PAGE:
Public schools continuously change to keep up with progress. Technology has much to offer. But the idea that instruction should be disrupted using technology is putting students and the country at risk. It destroys the public school curriculum that has managed to educate the masses for decades.
Disruption is a troubling word when referring to public schooling.
Gradual change works better with students. Schools should be warm places where students can positively interact with other children and caring adults. Changes implemented gradually are more comfortable for teachers and students.
Technology is a helpful tool, but it won’t provide that sense of stability. It’s a cold machine. School districts push technology over teachers. They don’t stop to think about what it will mean to children and their development.
We don’t know what the future effects of technology will be. How will students learn what they need for college and career when they’ve experienced little but online instruction?
Most people recognize that continuous screen use is problematic. Transforming public schools to where students face even more online time all day makes little sense.
Early childhood teachers express concern that tech is invading preschool education. We know that free play is the heart of learning.
But programs, like Waterford Early Learning, advertise online instruction including assessment for K-2. Their Upstart program advertises, At-home, online kindergarten readiness program that gives 4- and 5-year-old children early reading, math, and science lessons.
Technology is directed towards babies too! What will it mean to a child’s development if they stare at screens instead of picture books?
Defending the Early Years recently introduced a toolkit to help parents of young children navigate the use of technology with children. “Young Children in the Digital Age: A Parent’s Guide,” written by Nancy Carlsson-Paige, Ed.D., describes the kinds of learning experiences that will help them develop to be curious, engaged learners. Here is the link.
One of the first books to push digital disruption was Clayton M. Christensen’s, Michael B. Horn’s, and Curtis W. Johnson’s Disrupting Class: How Disruptive Innovation Will Change the Way the World Learns.
They describe a Virtual ChemLab serving 150,000 students across the country. How does this personalize learning? The Virtual ChemLab allows students to try experiments that would be too costly or too dangerous to do at their local high schools. Don’t students need to do some experiments related to chemistry under the watchful and safe direction of a competent chemistry instructor?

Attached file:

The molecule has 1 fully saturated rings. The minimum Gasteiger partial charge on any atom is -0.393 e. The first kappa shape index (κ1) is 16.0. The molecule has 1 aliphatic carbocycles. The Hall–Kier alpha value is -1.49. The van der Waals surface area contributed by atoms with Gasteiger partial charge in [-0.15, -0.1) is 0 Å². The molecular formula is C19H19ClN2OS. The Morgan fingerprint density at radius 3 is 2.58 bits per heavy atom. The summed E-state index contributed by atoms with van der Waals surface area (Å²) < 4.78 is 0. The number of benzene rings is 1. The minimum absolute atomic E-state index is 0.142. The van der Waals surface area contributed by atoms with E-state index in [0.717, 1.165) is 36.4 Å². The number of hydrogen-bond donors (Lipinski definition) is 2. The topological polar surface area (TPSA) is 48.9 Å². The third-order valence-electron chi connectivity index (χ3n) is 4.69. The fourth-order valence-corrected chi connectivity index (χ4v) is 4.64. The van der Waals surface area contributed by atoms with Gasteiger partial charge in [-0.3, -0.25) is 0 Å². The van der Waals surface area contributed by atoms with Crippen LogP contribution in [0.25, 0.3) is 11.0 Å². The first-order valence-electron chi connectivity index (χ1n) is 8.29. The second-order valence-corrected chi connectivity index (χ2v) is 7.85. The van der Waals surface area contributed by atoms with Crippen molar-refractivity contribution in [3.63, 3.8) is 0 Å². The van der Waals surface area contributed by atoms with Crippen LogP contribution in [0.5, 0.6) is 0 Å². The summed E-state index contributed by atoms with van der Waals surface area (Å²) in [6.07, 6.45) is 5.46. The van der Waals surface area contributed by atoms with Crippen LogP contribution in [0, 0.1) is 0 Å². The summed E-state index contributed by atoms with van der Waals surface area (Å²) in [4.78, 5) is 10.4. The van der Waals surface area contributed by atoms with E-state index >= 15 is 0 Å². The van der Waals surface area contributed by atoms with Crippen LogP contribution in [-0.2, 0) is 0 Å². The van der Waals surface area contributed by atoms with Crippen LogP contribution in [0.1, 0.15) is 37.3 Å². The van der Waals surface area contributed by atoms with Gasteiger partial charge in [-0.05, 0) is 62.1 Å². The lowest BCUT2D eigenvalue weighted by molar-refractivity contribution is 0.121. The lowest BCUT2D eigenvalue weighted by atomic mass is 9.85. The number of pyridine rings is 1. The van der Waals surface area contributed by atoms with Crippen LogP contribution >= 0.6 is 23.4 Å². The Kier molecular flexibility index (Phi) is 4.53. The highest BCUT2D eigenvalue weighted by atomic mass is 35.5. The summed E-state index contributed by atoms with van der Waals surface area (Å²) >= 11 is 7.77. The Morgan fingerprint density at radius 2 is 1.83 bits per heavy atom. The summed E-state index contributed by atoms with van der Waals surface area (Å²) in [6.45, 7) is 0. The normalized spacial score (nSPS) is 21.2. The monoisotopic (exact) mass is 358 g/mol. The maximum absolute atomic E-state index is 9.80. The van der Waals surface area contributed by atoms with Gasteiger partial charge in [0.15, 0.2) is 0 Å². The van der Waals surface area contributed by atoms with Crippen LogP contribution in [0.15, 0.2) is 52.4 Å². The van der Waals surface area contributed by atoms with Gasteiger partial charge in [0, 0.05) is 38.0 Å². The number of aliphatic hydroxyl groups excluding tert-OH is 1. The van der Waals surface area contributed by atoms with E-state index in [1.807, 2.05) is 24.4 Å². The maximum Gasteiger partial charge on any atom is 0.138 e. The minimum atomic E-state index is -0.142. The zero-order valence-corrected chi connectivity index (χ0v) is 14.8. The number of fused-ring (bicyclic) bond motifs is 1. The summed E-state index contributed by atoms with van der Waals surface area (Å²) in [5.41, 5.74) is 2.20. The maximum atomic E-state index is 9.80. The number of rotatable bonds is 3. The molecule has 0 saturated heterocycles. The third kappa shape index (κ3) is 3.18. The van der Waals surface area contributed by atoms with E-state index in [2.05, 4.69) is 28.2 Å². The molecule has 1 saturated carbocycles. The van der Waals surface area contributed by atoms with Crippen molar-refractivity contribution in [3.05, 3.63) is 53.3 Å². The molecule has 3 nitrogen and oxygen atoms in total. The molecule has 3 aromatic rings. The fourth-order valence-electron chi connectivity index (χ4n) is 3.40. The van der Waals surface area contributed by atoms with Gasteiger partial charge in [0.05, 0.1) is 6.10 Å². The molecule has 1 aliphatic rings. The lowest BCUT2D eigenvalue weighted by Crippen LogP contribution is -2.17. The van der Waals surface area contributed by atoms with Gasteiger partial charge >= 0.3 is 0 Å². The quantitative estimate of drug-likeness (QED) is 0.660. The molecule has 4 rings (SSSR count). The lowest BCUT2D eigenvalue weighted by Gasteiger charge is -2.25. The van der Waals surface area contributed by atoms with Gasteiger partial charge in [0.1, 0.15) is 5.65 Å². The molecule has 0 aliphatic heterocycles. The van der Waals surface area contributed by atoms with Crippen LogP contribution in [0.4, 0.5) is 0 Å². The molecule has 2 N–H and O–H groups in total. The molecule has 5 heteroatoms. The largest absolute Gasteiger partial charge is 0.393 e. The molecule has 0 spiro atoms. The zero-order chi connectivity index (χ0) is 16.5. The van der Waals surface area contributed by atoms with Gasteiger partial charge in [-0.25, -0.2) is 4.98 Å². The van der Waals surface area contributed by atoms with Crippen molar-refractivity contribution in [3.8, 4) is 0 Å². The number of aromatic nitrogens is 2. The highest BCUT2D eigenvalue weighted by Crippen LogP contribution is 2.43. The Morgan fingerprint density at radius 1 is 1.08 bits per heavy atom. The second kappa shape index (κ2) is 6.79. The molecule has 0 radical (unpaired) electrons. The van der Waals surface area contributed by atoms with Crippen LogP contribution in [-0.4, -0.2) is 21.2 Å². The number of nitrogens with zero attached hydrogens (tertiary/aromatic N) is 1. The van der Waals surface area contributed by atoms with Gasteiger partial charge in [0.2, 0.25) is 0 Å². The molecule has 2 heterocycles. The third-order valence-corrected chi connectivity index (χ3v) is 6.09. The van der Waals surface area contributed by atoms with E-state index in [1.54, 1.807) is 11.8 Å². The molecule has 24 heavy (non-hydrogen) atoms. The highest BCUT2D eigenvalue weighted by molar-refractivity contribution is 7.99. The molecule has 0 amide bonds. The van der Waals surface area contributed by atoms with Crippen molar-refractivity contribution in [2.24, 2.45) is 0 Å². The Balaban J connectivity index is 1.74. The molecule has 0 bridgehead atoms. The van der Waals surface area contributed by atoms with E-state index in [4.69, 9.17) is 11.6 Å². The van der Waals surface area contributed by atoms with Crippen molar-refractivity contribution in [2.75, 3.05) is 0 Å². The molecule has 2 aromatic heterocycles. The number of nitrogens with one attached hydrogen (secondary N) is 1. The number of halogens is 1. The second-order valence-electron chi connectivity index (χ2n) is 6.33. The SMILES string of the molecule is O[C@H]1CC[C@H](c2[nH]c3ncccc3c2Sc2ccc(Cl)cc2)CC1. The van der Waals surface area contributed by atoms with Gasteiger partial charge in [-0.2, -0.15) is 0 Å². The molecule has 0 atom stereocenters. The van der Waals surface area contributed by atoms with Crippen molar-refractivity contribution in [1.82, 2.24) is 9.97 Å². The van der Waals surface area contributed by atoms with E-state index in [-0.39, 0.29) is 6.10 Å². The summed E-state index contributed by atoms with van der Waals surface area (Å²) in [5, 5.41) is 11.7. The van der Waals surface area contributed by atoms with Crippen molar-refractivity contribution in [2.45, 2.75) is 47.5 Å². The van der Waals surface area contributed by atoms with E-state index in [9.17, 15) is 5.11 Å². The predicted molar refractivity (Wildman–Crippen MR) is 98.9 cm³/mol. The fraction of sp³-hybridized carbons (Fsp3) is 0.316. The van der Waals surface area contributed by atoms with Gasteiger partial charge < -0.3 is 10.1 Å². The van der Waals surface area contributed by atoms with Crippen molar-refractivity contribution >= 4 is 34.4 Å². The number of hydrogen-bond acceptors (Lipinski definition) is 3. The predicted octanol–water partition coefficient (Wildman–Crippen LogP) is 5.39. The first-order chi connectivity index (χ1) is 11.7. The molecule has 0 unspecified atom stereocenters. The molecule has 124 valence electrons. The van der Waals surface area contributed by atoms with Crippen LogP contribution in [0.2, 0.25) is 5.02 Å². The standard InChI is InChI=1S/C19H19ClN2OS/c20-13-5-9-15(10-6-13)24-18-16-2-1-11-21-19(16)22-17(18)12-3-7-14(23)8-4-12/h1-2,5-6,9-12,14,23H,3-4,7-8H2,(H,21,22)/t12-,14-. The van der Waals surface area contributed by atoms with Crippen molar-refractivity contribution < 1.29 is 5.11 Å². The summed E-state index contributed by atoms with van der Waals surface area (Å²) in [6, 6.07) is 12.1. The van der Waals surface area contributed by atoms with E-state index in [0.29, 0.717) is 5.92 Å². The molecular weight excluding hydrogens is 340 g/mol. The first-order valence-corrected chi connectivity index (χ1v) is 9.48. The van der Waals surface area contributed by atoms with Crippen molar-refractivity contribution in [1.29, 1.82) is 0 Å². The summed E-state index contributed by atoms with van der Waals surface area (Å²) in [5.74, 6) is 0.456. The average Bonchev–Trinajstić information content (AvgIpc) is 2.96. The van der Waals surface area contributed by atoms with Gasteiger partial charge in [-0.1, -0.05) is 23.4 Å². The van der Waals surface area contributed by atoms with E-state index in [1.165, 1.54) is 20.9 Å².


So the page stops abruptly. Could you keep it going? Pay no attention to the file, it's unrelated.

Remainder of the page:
How to incorporate digital learning into the classroom is a huge question and one that demands study. Parents need to be included with discussions about technology.
As a teacher in the ’90s, I learned how to use the Internet. The media specialists (librarians) at my school taught us during a professional development class. The instruction showed us how to use technology as a supplement to our lessons. Teachers were still in control.
Today’s disruptive tech agenda teaches teachers to reduce their teaching role in favor of digital learning. Technology rules! Teachers remain on the sidelines.
Former Florida Governor Jeb Bush, a tech enthusiast, describes this transforming role of technology. He wants technology to be the “core of learning.”
Bush praises the marketplace. He believes children will learn better working online, studying a prescribed group of skills.
But children learn better with a variety of approaches. Technology leaves out critical social skills, and the existing tech programs don’t have proven track records.
Technology for students homebound or living in rural areas may provide coursework, but even that is not better than a teacher in a classroom.
He also makes a lot of baseless claims that tech will change the world for the better. There is no proof of this. A world with so much technology is frightening to most people. It raises serious questions about how we will relate to each other.
Bush is of course not alone in his unbridled belief in technology. Little is being done to curtail this public school experiment. But transforming public schooling into all-tech without teachers is a dramatic change.
School districts should carefully monitor the use of technology in schools. It’s pushed to replace the curriculum too quickly with the idea that disruption is best. It’s not.
Disruption is not a positive word to use with public schools and students.